The family’s intellectual capital is marshaled to encourage the pursuit of knowledge, through formal education, personal mentoring, and training of the younger generations. The human capital is directed to effective parenting, open communication, and resolving the family’s inevitable challenges within and among the generations. The social capital is set aside to support and promote the collective and individual philanthropy of the family, and to perpetuate many of its most precious values, including compassion, generosity, and gratitude. This may be manifested by a single family foundation or multiple foundations, as well as donor advised funds and direct family philanthropy programs.

Governance and leadership: As in any effective plan, the Legacy Family’s Strategic Plan defines its governance system, leadership criteria and opportunity, and succession. It grants authority with appropriate responsibility, and assures accountability and communication. It sets reasonable expectations for those charged with the task of guiding the extended family as well as for those who may benefit from the combined resources of the family. There are a variety of favored structures for this purpose, including a family council, a family office, or family executive committee, but the choice of structure is not nearly as important as the process for identifying and resolving the challenges of the family through the years.

Communication system: If there is a single factor that differentiates a Legacy Family from a failed financial family it is the success of its communication system. Different generations will have different levels of achievement and prominence, but each generation seems to get along and work well together, supporting each other and enjoying their relative success. Problems seem either never to happen or to be resolved quickly. Problems do occur, but are identified and resolved without lasting injury through open and honest communication.

Most families have two levels of communication – that which is safe and that which is not. What is not safe to say or express gets bottled up, but, at some point, the pressure, resentment, and anger will be revealed. Lasting damage to the family and to relationships is the common result. In a Legacy Family, there is both an atmosphere that encourages real communication and a system that can deal with it in a way that attacks the problem, not the people.

The most common practice is the organized family meeting. To be successful, the family meeting must be regular, not just the result of a problem. It must be a forum for communication, conducive to problem-solving and collaborative decision-making, safe, and consistent. Everyone needs to know that this is a reliable forum to be heard and to listen to others. There is no single format; no required venue; no rule that there be outside facilitators. Each family must find its own best format. In every Legacy Family, the process is repeated, perfected, shared, improved, and perpetuated through the generations.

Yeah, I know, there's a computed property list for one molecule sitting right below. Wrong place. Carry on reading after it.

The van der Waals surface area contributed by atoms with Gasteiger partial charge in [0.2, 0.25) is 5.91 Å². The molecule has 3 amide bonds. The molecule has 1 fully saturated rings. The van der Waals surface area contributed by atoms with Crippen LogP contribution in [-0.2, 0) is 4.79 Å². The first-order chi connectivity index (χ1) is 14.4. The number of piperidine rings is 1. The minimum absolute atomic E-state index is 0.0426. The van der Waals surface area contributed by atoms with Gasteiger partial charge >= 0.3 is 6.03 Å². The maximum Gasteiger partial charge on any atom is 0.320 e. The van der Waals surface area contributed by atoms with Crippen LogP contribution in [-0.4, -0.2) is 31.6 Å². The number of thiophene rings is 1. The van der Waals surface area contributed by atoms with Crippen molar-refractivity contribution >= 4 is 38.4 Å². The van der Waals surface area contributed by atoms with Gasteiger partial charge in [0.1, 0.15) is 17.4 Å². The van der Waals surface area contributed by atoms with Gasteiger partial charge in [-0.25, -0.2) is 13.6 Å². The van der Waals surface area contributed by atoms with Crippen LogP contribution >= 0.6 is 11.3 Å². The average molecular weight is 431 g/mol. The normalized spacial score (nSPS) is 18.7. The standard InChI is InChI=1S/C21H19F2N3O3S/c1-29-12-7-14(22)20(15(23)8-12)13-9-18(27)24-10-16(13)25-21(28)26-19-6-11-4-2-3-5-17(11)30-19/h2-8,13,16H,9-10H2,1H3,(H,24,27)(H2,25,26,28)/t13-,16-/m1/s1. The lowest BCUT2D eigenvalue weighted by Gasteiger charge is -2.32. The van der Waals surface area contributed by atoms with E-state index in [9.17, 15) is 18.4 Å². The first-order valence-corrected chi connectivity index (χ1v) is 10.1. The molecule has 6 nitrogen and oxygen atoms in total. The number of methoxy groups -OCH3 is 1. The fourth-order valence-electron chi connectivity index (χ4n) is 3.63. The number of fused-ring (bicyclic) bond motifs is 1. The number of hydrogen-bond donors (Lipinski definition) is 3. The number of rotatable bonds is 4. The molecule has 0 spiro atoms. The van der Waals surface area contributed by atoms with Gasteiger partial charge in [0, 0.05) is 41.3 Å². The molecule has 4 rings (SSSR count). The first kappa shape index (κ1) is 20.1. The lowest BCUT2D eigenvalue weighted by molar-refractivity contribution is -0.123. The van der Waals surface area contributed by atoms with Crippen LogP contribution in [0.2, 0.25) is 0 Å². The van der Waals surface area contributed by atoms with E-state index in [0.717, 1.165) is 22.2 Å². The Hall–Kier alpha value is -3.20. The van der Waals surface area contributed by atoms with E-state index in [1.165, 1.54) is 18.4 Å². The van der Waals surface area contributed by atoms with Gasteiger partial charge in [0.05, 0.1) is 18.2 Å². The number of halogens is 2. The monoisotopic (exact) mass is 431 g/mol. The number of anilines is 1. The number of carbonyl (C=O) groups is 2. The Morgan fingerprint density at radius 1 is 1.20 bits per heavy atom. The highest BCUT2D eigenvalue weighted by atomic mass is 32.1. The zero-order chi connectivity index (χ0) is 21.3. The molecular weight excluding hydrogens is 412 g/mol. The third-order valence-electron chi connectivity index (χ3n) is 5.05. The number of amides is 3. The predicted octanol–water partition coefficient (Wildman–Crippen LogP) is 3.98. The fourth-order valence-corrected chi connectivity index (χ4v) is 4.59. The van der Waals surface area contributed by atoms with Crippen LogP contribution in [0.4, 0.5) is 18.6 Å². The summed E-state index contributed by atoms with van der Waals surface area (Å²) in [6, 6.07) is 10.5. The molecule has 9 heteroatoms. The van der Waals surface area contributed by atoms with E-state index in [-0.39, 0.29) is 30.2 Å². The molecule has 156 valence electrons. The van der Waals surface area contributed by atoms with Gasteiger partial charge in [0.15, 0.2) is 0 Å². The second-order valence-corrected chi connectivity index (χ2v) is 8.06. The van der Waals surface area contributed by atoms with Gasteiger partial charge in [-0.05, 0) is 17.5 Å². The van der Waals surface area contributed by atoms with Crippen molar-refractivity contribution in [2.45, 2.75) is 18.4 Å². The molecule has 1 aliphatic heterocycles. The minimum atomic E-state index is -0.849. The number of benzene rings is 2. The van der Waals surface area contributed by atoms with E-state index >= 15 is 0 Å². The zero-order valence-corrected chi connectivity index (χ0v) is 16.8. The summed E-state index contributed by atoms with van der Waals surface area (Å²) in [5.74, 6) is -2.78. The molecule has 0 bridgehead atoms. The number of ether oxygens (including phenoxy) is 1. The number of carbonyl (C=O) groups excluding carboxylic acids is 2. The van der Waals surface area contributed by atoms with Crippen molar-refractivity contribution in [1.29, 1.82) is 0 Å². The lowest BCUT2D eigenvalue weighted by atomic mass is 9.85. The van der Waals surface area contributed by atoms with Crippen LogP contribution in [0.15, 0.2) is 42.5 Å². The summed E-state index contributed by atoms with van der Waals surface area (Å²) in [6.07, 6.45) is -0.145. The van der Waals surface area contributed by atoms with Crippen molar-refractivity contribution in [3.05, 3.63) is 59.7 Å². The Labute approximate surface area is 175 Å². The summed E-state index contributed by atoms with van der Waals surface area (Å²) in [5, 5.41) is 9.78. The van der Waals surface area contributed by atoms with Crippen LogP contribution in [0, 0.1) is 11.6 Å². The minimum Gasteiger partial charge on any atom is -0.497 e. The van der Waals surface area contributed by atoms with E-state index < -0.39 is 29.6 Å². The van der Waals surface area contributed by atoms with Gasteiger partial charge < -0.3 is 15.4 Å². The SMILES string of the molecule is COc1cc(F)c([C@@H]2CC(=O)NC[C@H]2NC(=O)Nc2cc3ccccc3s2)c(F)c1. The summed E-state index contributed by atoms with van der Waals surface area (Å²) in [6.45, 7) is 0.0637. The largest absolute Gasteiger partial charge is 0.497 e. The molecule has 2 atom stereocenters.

Establishing the Strategic Plan

Establishing and maintaining the Strategic Plan is one of the most important steps a Legacy Family can take. It requires the following elements:

  • Leadership
  • Persistency
  • Top down and bottom up participation
  • Consensus
  • Documentation
  • Implementation

Benchmarks, Milestones, and Assessment

Every Plan, whether in business or in families, must establish recognizable milestones and benchmarks by which the success of the Plan can be measured. Furthermore, the Plan must have regular periods of review and assessment, which may be shorter in the early years (e.g. three years) and extend longer (e.g., five years), after the routine, procedures, and systems have been tested and matured.

The Plan must contain a procedure by which it may itself be changed including how and by whom such change will be implemented.

The Family Constitution

A Strategic Plan is only a plan, after all. It must be implemented through a series of practical and often measurable steps. One such step is the creation of a Family Constitution, which formally sets the rules under which the family’s governance, power sharing, communication, and problem solving systems are established. If the Strategic Plan is the broad expression of intent, the Family Constitution is the tactical expression of the agreed rules. Some Strategic Plans incorporate the provisions that would otherwise be contained in the Family Constitution, while others merely define how the Constitution will be developed, followed, reviewed, and modified. The following list will serve as an outline of the many factors a Family Constitution may address.

Family Matters

Statement of values: This section defines the family’s essential core values as they pertain to the family and its members.

Composition of family: Who is a Family Member? Does it include spouses? Domestic or civil partners? Former spouses? Current spouse but one who is separated from the other? Significant others? The issue of a Family Member? A child adopted as a minor? A child adopted as an adult? Step-children?

  • Core Family. This is the nuclear family of the family member, including all those defined as family above.
  • Extended Family. This includes all the family members and the Core Families, so this will mean cousins, nieces, nephews, and other members of all the Family Groups.

Intra-Family Expectations, Duties and Responsibilities